What was his response?

Gabrielle: I don't think he knew I existed before that and if he knew after that he must have been like she's a weirdo.

The movie poses an interesting premise about a self help book for guys to break up. Have you ever been a reader of self help books that help women get men like The Rules?

Gabrielle: Six months before I met my husband I read The Rules and I found out that it had all the same things your mother would tell you like don't give it up too quick, create a mystery about yourself, don't tell all your secrets and so on. It's funny because I met my husband at a questionable party, but when we went to his apartment and I saw the scrabble board and Bogle I asked myself what story I wanted to tell my grandkids at the family reunion about how I met their grandfather. So I pulled back. After that we had a proper courtship. Three months later he bought the ring, 6 months later we got engaged a year and a half later we were married and here we are going on 3 years. So holding back and not giving away everything works. It might have been a little manipulative but I got the ring.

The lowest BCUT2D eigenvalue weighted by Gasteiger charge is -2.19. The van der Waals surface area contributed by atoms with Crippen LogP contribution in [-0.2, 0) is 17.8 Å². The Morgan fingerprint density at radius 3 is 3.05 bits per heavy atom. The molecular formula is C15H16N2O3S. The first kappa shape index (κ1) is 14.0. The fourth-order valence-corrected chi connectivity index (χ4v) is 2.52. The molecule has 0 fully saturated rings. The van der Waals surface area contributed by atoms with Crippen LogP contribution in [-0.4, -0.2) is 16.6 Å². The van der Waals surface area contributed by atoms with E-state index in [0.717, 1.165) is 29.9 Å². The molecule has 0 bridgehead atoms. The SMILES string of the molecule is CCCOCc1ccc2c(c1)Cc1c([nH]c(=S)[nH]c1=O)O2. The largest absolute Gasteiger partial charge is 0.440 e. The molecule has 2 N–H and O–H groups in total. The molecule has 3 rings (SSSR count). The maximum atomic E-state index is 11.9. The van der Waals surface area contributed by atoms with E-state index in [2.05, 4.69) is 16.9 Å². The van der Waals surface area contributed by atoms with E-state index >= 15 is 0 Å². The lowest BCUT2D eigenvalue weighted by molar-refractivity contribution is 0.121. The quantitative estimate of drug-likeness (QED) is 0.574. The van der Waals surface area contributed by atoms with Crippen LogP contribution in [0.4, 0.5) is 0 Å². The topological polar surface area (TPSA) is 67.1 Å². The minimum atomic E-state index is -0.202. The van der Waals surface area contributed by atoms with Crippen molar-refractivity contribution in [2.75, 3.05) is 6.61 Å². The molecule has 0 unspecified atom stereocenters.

Is it hard to keep a marriage going in Hollywood?

Gabrielle: Hollywood adds another element but marriage is hard period. They don't tell you that when you read Modern Bride and those other bridal magazines. You're planning this expensive wedding and no one bothers to tell you that you have to be able to communicate with your partner or that there are certain issue your might want to sort out before you get married. It's like being thrown to the wolves. You spend so much money on the perfect wedding and then there's no money left for a down payment on a home. After the wedding you find yourself stuck with this person you are bound to by law and in the eyes of God and you have no idea of what it is to be married because you lack the maturity level. On top of that you're broke because you've spent all your money on the wedding. It's incredibly difficult and on top of that Hollywood adds the extra element of dealing with cute co-stars and being separated from your spouse for long periods of time. It's tough, but my mom says what you put into it is exactly what you'll get out of it. On the days you put in a little extra into it, you get a little extra out. That is true regardless of whether you are a Hollywood couple or not. All of my married friends and I regardless of whether they are teachers, investment bankers or stay-at-home moms all have the same story to tell. Except that sometimes mine ends up in US Weekly.